|The Impact of Culture on Mergers & Acquisitions|
Gene Gitelson, John W. Bing, Ed.D., and Lionel Laroche, Ph.D., P.E.According to a KPMG study, "83% of all mergers and acquisitions (M&As) failed to produce any benefit for the shareholders and over half actually destroyed value". Interviews of over 100 senior executives involved in these 700 deals over a two-year period revealed that the overwhelming cause for failure "is the people and the cultural differences". Difficulties encountered in M&As are amplified in cross-cultural situations, when the companies involved are from two or more different countries.
Seven Pitfalls on the Path to Merger Success
Merger success is possible; however, being part of the 17% that succeeds, rather than the 83% that does not deliver, requires more than insight. Merger success is based on acceleration, concentration and creating a critical mass for operational change (adaptation).
Up to the point in the transaction where the papers are signed, the merger and acquisition business is predominantly financial - valuing the assets, determining the price and due diligence. Before the ink is dry, however, this financially-driven deal becomes a human transaction filled with emotion, trauma, and survival behavior - the non-linear, often irrational world of human beings in the midst of change.
The seven pitfalls represent the critical and vulnerable areas of the M&A transaction. These areas must not only be valued for their negative impact on the critical success factors that drove the "deal", they are the very agenda for the organization's action in the critical first 90 days of the new entity.
In the case of international mergers and acquisitions, the complexity of these processes is often compounded by the difference in national cultures. People living and working in different countries react to the same situations or events in very different manners.
Therefore, a company involved in an international merger or acquisition needs to consider these differences right from the design stage if it is to succeed.
Pitfall #1: Preoccupation
In Canada, individual preoccupation with "How is this all going to impact me?" weakens commitment to the job at hand. This, in turn, translates into people looking for work in other companies. Often a firm in the midst of transition loses some of its own talent - strengthening the competition.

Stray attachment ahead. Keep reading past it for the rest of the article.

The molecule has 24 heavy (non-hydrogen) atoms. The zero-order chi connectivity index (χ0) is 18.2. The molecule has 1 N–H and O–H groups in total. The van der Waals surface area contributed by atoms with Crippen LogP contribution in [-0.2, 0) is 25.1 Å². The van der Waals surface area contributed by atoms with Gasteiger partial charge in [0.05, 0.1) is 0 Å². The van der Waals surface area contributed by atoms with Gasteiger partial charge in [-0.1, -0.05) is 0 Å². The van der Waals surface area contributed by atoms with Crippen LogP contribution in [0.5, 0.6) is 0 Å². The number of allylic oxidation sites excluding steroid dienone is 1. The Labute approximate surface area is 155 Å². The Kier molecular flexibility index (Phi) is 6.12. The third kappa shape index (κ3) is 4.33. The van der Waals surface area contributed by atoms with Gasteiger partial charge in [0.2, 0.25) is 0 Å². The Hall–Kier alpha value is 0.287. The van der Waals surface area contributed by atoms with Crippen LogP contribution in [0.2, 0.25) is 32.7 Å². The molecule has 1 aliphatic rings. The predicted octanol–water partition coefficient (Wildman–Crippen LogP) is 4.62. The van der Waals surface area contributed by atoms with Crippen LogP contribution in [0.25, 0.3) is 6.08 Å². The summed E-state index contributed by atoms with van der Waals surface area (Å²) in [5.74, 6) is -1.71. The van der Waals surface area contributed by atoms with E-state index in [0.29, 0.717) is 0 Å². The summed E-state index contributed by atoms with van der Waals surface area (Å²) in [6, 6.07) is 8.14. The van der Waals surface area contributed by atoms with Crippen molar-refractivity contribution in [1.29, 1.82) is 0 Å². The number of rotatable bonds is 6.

In countries where people identify largely with groups, people tend to look for support within their group. In France and Italy, people caught in the midst of a merger or acquisition often turn to unions. If unions cannot provide answers because they have been excluded from the negotiation process, they are likely to go on strike. These strikes may do much more damage to the organization than comparable Canadian strikes; for example, the strike by French railroad and subway workers in December 1995 resulted in the demise of the Juppé government.
What is less apparent is the pervasive loss of productivity of those who remain. Studies indicate that line employees and managers at all levels lose a minimum of 15% of personal effectiveness as a result of rumors, misinformation, and worry. They also indicate that teams tend to break down and become less effective during mergers and acquisitions.
To quantify these losses, determine the number of individuals involved, multiply by their fully-loaded hourly wage, consider just one hour lost to confusion, waiting for clarity, figuring out who should do what to whom (assuming you know who "whom" is) and a likely job search. This is how much productivity is lost per day to the company (and the new owners). Multiply this by 65 (there are 65 working days per quarter) and compare this number with the amount in gross sales revenue that the firm will have to generate to the bottom line to offset this loss in productivity.